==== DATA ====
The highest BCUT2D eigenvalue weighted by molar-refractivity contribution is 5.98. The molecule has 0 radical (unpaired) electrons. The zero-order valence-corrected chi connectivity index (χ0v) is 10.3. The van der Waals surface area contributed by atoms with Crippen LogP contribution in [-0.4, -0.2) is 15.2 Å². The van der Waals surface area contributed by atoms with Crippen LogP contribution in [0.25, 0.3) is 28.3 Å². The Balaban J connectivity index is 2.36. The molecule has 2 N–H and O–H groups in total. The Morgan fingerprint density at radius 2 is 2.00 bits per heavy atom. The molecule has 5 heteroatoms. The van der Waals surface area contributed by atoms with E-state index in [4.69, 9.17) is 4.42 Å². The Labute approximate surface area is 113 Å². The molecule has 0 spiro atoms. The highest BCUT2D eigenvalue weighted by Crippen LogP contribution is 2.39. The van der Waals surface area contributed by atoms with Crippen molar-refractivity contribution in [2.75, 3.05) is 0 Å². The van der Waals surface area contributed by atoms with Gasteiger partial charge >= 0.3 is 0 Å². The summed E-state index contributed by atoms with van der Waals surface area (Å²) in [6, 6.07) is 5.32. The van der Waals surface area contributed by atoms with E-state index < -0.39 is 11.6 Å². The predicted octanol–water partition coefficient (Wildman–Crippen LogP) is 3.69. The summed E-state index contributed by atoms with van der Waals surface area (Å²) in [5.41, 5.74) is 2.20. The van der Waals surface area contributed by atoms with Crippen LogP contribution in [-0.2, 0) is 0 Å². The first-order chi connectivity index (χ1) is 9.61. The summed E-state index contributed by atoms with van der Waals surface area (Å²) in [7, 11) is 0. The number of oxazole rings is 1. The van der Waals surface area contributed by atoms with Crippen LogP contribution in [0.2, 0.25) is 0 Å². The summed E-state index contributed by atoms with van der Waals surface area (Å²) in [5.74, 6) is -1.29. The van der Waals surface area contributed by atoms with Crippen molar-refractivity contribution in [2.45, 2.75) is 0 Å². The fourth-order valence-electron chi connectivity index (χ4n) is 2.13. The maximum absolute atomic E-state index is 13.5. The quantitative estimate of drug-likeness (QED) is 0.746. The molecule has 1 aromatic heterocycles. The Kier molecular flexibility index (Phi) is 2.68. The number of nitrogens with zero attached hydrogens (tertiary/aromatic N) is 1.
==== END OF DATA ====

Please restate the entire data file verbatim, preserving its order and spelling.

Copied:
The highest BCUT2D eigenvalue weighted by molar-refractivity contribution is 5.98. The molecule has 0 radical (unpaired) electrons. The zero-order valence-corrected chi connectivity index (χ0v) is 10.3. The van der Waals surface area contributed by atoms with Crippen LogP contribution in [-0.4, -0.2) is 15.2 Å². The van der Waals surface area contributed by atoms with Crippen LogP contribution in [0.25, 0.3) is 28.3 Å². The Balaban J connectivity index is 2.36. The molecule has 2 N–H and O–H groups in total. The Morgan fingerprint density at radius 2 is 2.00 bits per heavy atom. The molecule has 5 heteroatoms. The van der Waals surface area contributed by atoms with E-state index in [4.69, 9.17) is 4.42 Å². The Labute approximate surface area is 113 Å². The molecule has 0 spiro atoms. The highest BCUT2D eigenvalue weighted by Crippen LogP contribution is 2.39. The van der Waals surface area contributed by atoms with Crippen molar-refractivity contribution in [2.75, 3.05) is 0 Å². The van der Waals surface area contributed by atoms with Gasteiger partial charge >= 0.3 is 0 Å². The summed E-state index contributed by atoms with van der Waals surface area (Å²) in [6, 6.07) is 5.32. The van der Waals surface area contributed by atoms with E-state index < -0.39 is 11.6 Å². The predicted octanol–water partition coefficient (Wildman–Crippen LogP) is 3.69. The summed E-state index contributed by atoms with van der Waals surface area (Å²) in [5.41, 5.74) is 2.20. The van der Waals surface area contributed by atoms with Crippen LogP contribution in [-0.2, 0) is 0 Å². The first-order chi connectivity index (χ1) is 9.61. The summed E-state index contributed by atoms with van der Waals surface area (Å²) in [7, 11) is 0. The number of oxazole rings is 1. The van der Waals surface area contributed by atoms with Crippen LogP contribution in [0.2, 0.25) is 0 Å². The summed E-state index contributed by atoms with van der Waals surface area (Å²) in [5.74, 6) is -1.29. The van der Waals surface area contributed by atoms with Crippen molar-refractivity contribution in [2.45, 2.75) is 0 Å². The fourth-order valence-electron chi connectivity index (χ4n) is 2.13. The maximum absolute atomic E-state index is 13.5. The quantitative estimate of drug-likeness (QED) is 0.746. The molecule has 1 aromatic heterocycles. The Kier molecular flexibility index (Phi) is 2.68. The number of nitrogens with zero attached hydrogens (tertiary/aromatic N) is 1.